Deutsche Post Reports Lower Profits

Deutsche Post World Net (DPWN) announced operating profits fell in the third quarter due to declining express business and slower growth in other divisions. It reduced its full-year profit outlook and withdrew its profit forecast for 2009.

Full results will be released November 10, but in a preview of third-quarter results, EBIT before non-recurring effects dropped about 8% on last year’s €468 million. EBIT rose 26% in the third quarter, up from last year’s €1.68 billion, reflecting a one-off €572 million government repayment. Year to date, EBIT rose slightly (1.3%).

Preferring a cautious outlook, according to John Allan, CFO, “The third quarter was a challenging quarter and we expect the overall environment to remain so in the near future.”
DHL Express underlying EBIT dropped by €30 million due to the general express market slowdown and the ongoing deterioration in the US express business. DHL is accelerating and increasing its restructuring measures in the US as it continues to see a clearly deteriorating market there. The North American express operation was losing market share, in part because it was terminating some unprofitable contracts. Its two main rivals in the US, FedEx and UPS, have both mounted aggressive competition.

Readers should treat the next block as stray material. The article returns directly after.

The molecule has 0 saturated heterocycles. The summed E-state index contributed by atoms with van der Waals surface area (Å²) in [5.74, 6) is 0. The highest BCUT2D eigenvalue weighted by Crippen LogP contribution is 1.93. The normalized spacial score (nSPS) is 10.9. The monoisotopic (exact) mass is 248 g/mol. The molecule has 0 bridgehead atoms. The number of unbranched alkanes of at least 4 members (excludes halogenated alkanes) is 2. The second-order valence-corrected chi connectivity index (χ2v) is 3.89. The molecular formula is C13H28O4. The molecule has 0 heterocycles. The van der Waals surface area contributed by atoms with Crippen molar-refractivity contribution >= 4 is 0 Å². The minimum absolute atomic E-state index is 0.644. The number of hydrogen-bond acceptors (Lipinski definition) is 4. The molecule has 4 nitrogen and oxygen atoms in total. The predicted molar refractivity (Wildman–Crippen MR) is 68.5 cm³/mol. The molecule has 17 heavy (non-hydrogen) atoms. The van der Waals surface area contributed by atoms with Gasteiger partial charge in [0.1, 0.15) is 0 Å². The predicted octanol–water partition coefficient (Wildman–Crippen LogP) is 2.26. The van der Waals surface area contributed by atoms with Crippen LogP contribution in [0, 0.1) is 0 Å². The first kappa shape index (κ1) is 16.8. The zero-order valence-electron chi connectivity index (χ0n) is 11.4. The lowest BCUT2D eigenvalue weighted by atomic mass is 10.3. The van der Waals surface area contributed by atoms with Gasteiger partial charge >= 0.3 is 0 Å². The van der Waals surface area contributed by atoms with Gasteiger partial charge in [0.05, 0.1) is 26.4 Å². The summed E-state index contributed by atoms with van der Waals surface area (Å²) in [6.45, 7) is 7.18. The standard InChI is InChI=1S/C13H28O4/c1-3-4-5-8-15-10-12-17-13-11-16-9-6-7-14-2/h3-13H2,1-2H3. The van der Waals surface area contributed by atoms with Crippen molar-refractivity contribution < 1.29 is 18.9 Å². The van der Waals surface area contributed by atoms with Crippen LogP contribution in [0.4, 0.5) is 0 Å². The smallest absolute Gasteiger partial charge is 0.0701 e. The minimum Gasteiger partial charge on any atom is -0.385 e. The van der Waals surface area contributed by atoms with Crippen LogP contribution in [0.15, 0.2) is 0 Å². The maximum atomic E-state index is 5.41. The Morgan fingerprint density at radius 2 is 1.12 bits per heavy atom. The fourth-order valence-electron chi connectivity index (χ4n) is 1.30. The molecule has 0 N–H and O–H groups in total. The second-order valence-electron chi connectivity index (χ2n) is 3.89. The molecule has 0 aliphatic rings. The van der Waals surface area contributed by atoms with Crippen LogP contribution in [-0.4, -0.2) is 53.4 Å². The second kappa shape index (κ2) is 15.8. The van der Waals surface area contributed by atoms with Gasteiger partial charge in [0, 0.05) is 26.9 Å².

DHL Express is currently negotiating an agreement to outsource air lift to UPS which Allan acknowledged would have to reflect a different volume picture in the current and projected market.

Allan reiterated DPWN's commitment remain in the US express market, in part to support its global network.
The express market outside North America was up 11% over last year though non-US express volumes grew only about 3% in the third quarter. Europe volumes were up just 1.5%, and only the Europe Europe/Middle East/Africa region was still showing strong volume growth with a 12% rise, he noted.

The economic slowdown is now affecting all regions, including China. DHL Global Forwarding saw a slight drop in air freight volumes during the quarter and the ocean freight volume increase, though double-digit, was lower than the previous quarter.

The supply chain division maintained profit growth in its core activities and has generated new business worth an annual €1 billion during the year to date period, compared with €885 million in the year-earlier period.

DPWN now expects underlying EBIT for the full year of about €2.4 billion, roughly 10% below last year. The main shortfall will come from DHL Express.

DPWN now expects world economic growth to continue to slow or even turn into a recession in some developed markets. This should materially impact business prospects.

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